As investors chased big box assets with investment-grade, essential tenants, cap rates in the single tenant net lease big-box sector decreased by 25 basis points to 6.75% from Q4 2019 to Q4 2020, according to The Net Lease Big Box Report from The Boulder Group.
Properties with grocery related tenancy accounted for more than 30% of the market, up 22% from 2019. But properties with tenants, such as Walmart, Costco, Target, Home Depot and Lowe’s also did well.
“Big boxes are highly divided, and clearly, things like Lowe’s, Home Depot, Costco and Target did great during COVID,” says Randy Blankstein, President of The Boulder Group. “So that is the stuff that traded.”
Not surprisingly, investor interest in properties with tenants that were shut down during the pandemic, such as fitness centers, movie theaters and experiential retail categories, was virtually non-existent, according to The Boulder Group. It says the challenges that the pandemic and e-commerce created for retailers resulted in net lease big box properties being priced at a 75-basis point discount to the overall net lease market.
Cap rates were lowest in the Western region at 5.65%. That was followed by the Mountain region (6.60%), South (6.65%), Midwest (7.08%) and Northeast (7.09%).
In Q4 2020, big-box properties with investment-grade rated tenants were priced 105 basis points lower than their non-investment grade counterparts, according to The Boulder Group. And even that can be misleading.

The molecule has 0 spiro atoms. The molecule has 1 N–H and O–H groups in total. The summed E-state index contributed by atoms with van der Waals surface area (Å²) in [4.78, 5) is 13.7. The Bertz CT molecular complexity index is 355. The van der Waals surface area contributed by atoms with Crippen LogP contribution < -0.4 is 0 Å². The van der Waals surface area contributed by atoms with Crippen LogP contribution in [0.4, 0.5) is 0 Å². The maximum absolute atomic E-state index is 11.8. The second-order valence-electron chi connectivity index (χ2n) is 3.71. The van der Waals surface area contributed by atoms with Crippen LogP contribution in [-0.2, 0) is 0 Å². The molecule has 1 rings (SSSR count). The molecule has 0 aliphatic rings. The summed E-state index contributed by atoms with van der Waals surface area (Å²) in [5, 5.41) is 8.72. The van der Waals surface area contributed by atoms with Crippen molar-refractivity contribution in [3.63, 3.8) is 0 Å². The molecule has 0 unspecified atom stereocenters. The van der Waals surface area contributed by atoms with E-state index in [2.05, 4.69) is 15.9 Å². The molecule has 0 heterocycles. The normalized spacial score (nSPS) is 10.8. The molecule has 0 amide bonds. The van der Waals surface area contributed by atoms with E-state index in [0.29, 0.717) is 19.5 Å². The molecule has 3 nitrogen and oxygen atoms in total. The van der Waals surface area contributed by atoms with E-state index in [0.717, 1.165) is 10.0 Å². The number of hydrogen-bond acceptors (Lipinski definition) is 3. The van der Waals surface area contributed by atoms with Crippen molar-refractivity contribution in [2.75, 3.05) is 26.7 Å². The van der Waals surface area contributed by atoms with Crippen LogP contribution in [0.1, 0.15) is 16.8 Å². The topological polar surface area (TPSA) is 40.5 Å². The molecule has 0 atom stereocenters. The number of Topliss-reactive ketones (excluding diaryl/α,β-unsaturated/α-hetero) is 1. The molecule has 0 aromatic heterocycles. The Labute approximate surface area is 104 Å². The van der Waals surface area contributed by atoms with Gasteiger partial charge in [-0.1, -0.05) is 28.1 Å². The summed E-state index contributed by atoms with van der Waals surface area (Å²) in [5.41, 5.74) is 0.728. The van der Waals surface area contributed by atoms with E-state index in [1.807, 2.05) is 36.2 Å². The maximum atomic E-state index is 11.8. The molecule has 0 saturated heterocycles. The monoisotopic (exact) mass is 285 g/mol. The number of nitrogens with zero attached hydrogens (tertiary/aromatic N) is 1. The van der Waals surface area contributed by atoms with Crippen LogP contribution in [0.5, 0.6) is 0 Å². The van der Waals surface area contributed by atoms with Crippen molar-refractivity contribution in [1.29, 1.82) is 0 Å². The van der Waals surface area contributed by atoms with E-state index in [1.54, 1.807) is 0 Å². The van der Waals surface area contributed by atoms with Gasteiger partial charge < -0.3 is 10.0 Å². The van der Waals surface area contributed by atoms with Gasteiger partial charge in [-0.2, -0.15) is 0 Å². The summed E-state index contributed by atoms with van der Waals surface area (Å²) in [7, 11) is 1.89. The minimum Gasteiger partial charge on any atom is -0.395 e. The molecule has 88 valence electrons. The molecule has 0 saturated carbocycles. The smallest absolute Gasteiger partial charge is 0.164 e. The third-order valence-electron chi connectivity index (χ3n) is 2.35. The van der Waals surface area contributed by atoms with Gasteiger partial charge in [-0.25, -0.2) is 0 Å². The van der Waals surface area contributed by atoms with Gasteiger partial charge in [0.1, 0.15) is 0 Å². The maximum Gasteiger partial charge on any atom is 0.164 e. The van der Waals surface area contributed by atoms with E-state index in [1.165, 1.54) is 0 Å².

“Even though it only looks like a 105-basis point spread between the investment grade and non-investment grade, the reality is it’s a lot greater,” Blankstein says. “Those are just the things that people will put on the market to trade. And that is only the better stuff because no one is putting a fitness facility or a movie theater up [for sale] right now. “The non-investment grades that are trading are Albertsons and Sportsman’s Warehouse.”
Blankstein thinks the single tenant net lease big-box sector will remain bifurcated as investors monitor the continued effects of e-commerce’s growth and the impact of the Covid-19 pandemic.
In the report, The Boulder said that assets with investment-grade tenants with essential uses experienced increased demand from investors in both the private and institutional sectors. But still, private buyers constitute most of the market.
“The reason it is private buyers [who make most of the purchases] is the cap rates for a Walmart, Lowe’s, Home Depot or things of that nature are really primarily under 5.5%,” Blankstein says. “That’s a tough number for an institution to buy.”
Blankstein says REITs and institutions are mainly buying big-box properties that are $20 million or more. “In the $8 to $20 million range, it’s still the private buyers who are dominating,” he says. “Most REITs just can’t buy things at 5% and 5.25%. They really need to be at 5.75% to 6%. So they’re just not as competitive in this space, just because of where cap rates are today.”